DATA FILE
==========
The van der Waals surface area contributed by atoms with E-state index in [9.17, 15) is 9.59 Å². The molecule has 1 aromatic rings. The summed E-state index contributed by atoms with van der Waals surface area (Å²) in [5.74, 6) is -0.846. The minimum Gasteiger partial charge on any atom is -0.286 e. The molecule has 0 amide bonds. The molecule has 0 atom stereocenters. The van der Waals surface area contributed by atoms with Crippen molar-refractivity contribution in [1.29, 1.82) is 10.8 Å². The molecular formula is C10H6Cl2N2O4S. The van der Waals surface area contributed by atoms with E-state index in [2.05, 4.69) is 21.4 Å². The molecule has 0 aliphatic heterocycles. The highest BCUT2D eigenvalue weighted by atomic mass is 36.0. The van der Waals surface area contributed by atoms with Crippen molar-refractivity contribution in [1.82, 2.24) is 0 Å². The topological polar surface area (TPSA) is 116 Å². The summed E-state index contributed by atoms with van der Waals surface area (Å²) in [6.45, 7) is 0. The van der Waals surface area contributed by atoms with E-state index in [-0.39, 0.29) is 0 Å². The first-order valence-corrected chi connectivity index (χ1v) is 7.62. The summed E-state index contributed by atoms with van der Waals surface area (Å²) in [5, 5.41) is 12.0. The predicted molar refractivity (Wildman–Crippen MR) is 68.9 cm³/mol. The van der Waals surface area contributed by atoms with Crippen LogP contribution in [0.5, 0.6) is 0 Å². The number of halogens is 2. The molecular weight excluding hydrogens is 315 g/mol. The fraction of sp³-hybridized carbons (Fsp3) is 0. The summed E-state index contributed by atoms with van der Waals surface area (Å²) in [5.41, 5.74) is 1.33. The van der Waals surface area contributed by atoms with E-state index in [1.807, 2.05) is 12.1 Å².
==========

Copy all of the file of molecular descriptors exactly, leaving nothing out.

The van der Waals surface area contributed by atoms with E-state index in [9.17, 15) is 9.59 Å². The molecule has 1 aromatic rings. The summed E-state index contributed by atoms with van der Waals surface area (Å²) in [5.74, 6) is -0.846. The minimum Gasteiger partial charge on any atom is -0.286 e. The molecule has 0 amide bonds. The molecule has 0 atom stereocenters. The van der Waals surface area contributed by atoms with Crippen molar-refractivity contribution in [1.29, 1.82) is 10.8 Å². The molecular formula is C10H6Cl2N2O4S. The van der Waals surface area contributed by atoms with E-state index in [2.05, 4.69) is 21.4 Å². The molecule has 0 aliphatic heterocycles. The highest BCUT2D eigenvalue weighted by atomic mass is 36.0. The van der Waals surface area contributed by atoms with Crippen molar-refractivity contribution in [1.82, 2.24) is 0 Å². The topological polar surface area (TPSA) is 116 Å². The summed E-state index contributed by atoms with van der Waals surface area (Å²) in [6.45, 7) is 0. The van der Waals surface area contributed by atoms with E-state index in [-0.39, 0.29) is 0 Å². The first-order valence-corrected chi connectivity index (χ1v) is 7.62. The summed E-state index contributed by atoms with van der Waals surface area (Å²) in [5, 5.41) is 12.0. The predicted molar refractivity (Wildman–Crippen MR) is 68.9 cm³/mol. The van der Waals surface area contributed by atoms with Crippen LogP contribution in [0.5, 0.6) is 0 Å². The number of halogens is 2. The molecular weight excluding hydrogens is 315 g/mol. The fraction of sp³-hybridized carbons (Fsp3) is 0. The summed E-state index contributed by atoms with van der Waals surface area (Å²) in [5.41, 5.74) is 1.33. The van der Waals surface area contributed by atoms with E-state index in [1.807, 2.05) is 12.1 Å².